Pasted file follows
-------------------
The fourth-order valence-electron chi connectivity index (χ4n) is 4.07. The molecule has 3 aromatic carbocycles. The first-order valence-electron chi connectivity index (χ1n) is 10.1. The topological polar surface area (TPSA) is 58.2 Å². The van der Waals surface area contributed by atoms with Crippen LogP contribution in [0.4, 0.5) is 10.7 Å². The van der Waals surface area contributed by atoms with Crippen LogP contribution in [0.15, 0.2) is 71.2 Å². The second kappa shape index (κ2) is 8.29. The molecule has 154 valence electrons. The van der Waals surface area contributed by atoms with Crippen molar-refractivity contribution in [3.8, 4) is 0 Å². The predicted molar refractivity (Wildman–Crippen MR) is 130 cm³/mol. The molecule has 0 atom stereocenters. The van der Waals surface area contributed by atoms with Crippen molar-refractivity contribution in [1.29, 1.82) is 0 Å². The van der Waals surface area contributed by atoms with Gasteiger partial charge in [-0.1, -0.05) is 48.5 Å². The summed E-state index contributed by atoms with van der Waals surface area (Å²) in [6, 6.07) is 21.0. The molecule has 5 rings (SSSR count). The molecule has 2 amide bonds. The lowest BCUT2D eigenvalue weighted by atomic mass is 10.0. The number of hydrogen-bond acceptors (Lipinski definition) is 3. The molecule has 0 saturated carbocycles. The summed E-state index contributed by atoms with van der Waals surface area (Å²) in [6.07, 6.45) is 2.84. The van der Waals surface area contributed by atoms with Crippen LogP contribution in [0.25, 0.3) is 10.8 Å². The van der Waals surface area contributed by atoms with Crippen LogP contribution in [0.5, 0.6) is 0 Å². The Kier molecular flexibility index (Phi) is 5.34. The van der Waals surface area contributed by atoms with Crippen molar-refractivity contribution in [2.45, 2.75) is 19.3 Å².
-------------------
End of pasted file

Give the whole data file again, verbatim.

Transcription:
The fourth-order valence-electron chi connectivity index (χ4n) is 4.07. The molecule has 3 aromatic carbocycles. The first-order valence-electron chi connectivity index (χ1n) is 10.1. The topological polar surface area (TPSA) is 58.2 Å². The van der Waals surface area contributed by atoms with Crippen LogP contribution in [0.4, 0.5) is 10.7 Å². The van der Waals surface area contributed by atoms with Crippen LogP contribution in [0.15, 0.2) is 71.2 Å². The second kappa shape index (κ2) is 8.29. The molecule has 154 valence electrons. The van der Waals surface area contributed by atoms with Crippen molar-refractivity contribution in [3.8, 4) is 0 Å². The predicted molar refractivity (Wildman–Crippen MR) is 130 cm³/mol. The molecule has 0 atom stereocenters. The van der Waals surface area contributed by atoms with Crippen molar-refractivity contribution in [1.29, 1.82) is 0 Å². The van der Waals surface area contributed by atoms with Gasteiger partial charge in [-0.1, -0.05) is 48.5 Å². The summed E-state index contributed by atoms with van der Waals surface area (Å²) in [6, 6.07) is 21.0. The molecule has 5 rings (SSSR count). The molecule has 2 amide bonds. The lowest BCUT2D eigenvalue weighted by atomic mass is 10.0. The number of hydrogen-bond acceptors (Lipinski definition) is 3. The molecule has 0 saturated carbocycles. The summed E-state index contributed by atoms with van der Waals surface area (Å²) in [6.07, 6.45) is 2.84. The van der Waals surface area contributed by atoms with Crippen LogP contribution in [0.25, 0.3) is 10.8 Å². The van der Waals surface area contributed by atoms with Crippen LogP contribution in [0.5, 0.6) is 0 Å². The Kier molecular flexibility index (Phi) is 5.34. The van der Waals surface area contributed by atoms with Crippen molar-refractivity contribution in [2.45, 2.75) is 19.3 Å².